"We look for a reason to reject manuscripts," an editor-friend said.
I understood what she meant. Editors are overwhelmed and their staffs are smaller these days. More people now try to write, and many of them send multiple submissions for the same article. Instead of getting 300 manuscripts a month as book publishers might have 20 years ago, those same publishers receive 300 a week.
Good editors easily eliminate a high percentage of the manuscripts without reading a word. They need only to look at the layout. "Amateurs won't take time to learn to submit a manuscript properly," another editor complained.
Most publishers provide guidelines on their website. Despite that, a large number of articles and books come to publishers that show the writers haven't looked at the guidelines. Think of it this way: If you send in a manuscript that deviates from the standard look, it's enough to cause an editor to blink. The blink causes the editor to put the pages in the reject basket.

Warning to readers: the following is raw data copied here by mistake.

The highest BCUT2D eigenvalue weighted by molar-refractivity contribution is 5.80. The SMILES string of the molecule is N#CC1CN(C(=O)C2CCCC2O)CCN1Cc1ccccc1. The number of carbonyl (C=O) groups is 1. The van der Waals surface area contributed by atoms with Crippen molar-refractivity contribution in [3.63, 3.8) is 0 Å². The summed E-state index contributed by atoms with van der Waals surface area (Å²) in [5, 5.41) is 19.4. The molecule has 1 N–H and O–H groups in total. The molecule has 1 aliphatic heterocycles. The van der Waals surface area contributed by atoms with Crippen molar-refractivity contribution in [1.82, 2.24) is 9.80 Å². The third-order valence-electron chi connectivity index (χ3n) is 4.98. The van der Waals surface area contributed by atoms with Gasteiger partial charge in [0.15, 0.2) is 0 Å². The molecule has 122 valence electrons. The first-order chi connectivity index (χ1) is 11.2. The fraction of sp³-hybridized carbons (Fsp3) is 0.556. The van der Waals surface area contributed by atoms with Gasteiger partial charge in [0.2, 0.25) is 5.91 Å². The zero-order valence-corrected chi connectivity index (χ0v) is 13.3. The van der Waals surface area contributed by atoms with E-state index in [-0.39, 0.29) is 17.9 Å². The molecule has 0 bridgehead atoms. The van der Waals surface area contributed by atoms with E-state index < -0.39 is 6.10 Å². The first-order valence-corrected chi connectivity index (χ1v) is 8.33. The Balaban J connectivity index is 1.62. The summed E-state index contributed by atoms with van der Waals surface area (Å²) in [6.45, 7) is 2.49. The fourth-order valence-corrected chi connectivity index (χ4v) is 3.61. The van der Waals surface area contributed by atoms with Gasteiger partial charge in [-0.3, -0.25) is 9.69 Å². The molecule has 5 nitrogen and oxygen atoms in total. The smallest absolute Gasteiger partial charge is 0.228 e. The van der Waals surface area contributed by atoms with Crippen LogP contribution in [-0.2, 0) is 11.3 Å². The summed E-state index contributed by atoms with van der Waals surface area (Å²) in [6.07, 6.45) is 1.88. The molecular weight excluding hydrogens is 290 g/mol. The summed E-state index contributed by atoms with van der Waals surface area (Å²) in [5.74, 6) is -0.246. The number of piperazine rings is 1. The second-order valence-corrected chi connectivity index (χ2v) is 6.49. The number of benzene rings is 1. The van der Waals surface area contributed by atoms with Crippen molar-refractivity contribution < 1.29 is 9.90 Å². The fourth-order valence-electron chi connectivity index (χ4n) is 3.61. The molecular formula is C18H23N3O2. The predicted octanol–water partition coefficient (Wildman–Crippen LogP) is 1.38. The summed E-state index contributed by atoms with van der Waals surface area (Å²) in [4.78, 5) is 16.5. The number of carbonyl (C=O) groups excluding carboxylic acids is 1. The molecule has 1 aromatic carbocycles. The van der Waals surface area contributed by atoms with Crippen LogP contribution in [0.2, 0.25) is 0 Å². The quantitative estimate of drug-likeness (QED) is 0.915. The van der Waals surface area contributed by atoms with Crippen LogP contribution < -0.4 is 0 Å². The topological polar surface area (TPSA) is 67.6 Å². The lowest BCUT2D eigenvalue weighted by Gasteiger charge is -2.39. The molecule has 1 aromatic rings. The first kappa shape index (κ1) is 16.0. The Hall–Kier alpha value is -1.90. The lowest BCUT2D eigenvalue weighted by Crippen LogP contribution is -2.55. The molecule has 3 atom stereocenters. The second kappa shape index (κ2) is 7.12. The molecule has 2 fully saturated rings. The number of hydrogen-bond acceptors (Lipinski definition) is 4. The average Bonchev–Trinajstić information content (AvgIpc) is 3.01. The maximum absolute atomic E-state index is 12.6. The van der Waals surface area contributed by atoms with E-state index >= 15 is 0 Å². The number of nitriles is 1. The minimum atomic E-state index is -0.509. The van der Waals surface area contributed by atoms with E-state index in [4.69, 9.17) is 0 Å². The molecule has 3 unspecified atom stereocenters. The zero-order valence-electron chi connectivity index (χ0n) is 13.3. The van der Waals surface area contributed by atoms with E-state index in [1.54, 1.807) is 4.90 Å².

I want to offer a few guidelines to help you get your manuscript read. This will avoid the initial rejection and the editors might actually buy what you've submitted. The guidelines are easy to follow and simple to learn.
Do everything you can to prejudice editors in your favor
by making your manuscript look professional.